What is GIS/Mapping?


"A geographic information system (GIS) is a computer system for capturing, storing, checking, and displaying data related to positions on Earth’s surface. GIS can show many different kinds of data on one map. This enables people to more easily see, analyze, and understand patterns and relationships. With GIS technology, people can compare the locations of different things in order to discover how they relate to each other. For example, using GIS, the same map could include sites that produce pollution, such as gas stations, and sites that are sensitive to pollution, such as wetlands. Such a map would help people determine which wetlands are most at risk. GIS can use any information that includes location. The location can be expressed in many different ways, such as latitude and longitude, address, or ZIP code. Many different types of information can be compared and contrasted using GIS. The system can include data about people, such as population, income, or education level. It can include information about the land, such as the location of streams, different kinds of vegetation, and different kinds of soil. It can include information about the sites of factories, farms, and schools, or storm drains, roads, and electric power lines." --National Geographic

INSTRUCTIONS: Enter your responses to the questions below. This is most easily done by moving your cursor to the end of the last item and pressing RETURN to create a new bullet point. Please include URLs whenever you can (full URLs will automatically be turned into hyperlinks; please type them out rather than using the linking tools in the toolbar).

Please "sign" your contributions by marking with the code of 4 tildes (~) in a row so that we can follow up with you if we need additional information or leads to examples- this produces a signature when the page is updated, like this: - gordon gordon Sep 22, 2016

(1) How might this technology be relevant to academic and research libraries?


(2) What themes are missing from the above description that you think are important?

  • - wlougee wlougee Oct 25, 2016 Missing areas involving infrastructure (local and global) for GIS data, also spatial interfaces (Geoblacklight and other apps).
  • - wlougee wlougee Oct 25, 2016 Hybrid environment of vector and raster data worth highlighting -- how integrate the two?
  • I'm seeing a lot of interest in GIS from historians who want to explore "place" in their research. - shorisyl shorisyl Nov 1, 2016
  • add your response here
  • Vocabolaries and Gazateers - Laurents.Sesink Laurents.Sesink Nov 12, 2016
  • Widely divergent availability of data, can be very expensive.

(3) What do you see as the potential impact of this technology on academic and research libraries?

  • - wlougee wlougee Oct 25, 2016 This is an area that is sufficiently foundational vis-a-vis core resources that nearly all academic libraries need some involvement.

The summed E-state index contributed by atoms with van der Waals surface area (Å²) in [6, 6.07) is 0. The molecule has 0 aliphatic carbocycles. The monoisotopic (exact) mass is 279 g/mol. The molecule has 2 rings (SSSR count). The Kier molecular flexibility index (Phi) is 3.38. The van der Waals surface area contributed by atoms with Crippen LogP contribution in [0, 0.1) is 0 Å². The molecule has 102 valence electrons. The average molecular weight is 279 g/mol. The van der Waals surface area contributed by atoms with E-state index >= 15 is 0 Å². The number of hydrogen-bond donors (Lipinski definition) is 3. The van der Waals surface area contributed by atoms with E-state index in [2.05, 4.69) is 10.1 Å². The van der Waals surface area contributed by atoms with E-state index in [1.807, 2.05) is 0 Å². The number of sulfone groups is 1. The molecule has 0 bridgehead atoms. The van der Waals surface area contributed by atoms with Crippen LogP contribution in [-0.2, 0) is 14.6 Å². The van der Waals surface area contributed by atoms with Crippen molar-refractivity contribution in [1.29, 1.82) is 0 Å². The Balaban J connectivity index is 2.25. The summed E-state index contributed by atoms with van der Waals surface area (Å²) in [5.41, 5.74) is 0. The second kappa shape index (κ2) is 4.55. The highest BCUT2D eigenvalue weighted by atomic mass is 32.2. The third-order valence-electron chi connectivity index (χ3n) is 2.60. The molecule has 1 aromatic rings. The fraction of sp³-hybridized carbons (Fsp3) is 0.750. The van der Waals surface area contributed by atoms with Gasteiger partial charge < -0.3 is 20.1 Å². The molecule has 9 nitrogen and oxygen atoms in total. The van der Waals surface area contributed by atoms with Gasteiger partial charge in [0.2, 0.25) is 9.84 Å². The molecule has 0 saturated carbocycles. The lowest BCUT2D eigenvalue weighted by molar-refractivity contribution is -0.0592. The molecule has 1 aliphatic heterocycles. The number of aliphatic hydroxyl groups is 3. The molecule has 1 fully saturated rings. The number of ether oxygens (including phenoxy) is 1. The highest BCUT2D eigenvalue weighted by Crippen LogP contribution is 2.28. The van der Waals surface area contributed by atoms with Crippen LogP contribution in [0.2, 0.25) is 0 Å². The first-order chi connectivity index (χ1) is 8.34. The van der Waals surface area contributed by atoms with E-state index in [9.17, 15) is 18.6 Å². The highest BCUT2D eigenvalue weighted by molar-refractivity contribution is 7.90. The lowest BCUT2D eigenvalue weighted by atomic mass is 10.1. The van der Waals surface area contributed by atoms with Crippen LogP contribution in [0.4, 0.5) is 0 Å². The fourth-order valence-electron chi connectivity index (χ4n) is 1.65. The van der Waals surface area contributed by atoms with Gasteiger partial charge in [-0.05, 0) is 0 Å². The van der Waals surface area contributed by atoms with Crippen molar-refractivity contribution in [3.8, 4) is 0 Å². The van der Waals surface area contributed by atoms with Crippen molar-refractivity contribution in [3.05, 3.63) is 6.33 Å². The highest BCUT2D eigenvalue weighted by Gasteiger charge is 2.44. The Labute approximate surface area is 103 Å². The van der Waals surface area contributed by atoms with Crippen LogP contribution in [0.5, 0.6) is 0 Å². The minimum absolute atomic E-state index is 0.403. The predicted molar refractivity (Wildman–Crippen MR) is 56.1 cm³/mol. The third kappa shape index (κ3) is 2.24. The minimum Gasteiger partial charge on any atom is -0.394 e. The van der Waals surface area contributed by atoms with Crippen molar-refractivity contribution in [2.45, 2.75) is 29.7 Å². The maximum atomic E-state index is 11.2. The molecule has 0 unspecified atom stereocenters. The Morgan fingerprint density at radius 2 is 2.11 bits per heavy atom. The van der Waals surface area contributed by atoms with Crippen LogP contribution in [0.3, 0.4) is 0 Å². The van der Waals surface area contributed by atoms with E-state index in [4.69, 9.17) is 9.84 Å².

• - wlougee wlougee Oct 25, 2016 Area where issues of infrastructure and expertise can be shared -- opportunities for multi-library action or campus partnerships. - Laurents.Sesink Laurents.Sesink Nov 12, 2016
  • Impact on potential for multi-modal scholarship, which could leverage a lot of library expertise - both technical and pedagogical. - shorisyl shorisyl Nov 1, 2016
  • Because GIS is a tool that is used across disciplines, and because of the need for data collection and management, it is a natural fit for libraries, which have a historic role in those areas. - mcalter mcalter Nov 1, 2016
  • This technology has been having an impact for many years - a number of libraries have GIS librarians and geospatial labs and offer services such as geocoding (e.g. using postal codes to attach location information and census data to survey data or marketing data). Natural outgrowth of the map library. Some offer limited services such as locating data, accessing, converting etc. , others offer public sessions on using free tools to develop custom layers, others host servers and help students and researchers build interactive research showcases. One potential role is development of infrastructure - tools are hard to use or have limited capability, GIS data is difficult to search for and there are no good bibliographic tools. Integrated metadata warehouse and search engine? - kristi-thompson kristi-thompson Nov 12, 2016
  • The focus on indoor GIS use is moving in a direction that could revolutionize the user experience regarding locating items or areas of items. - tchaffin tchaffin Nov 13, 2016

(4) Do you have or know of a project working in this area?



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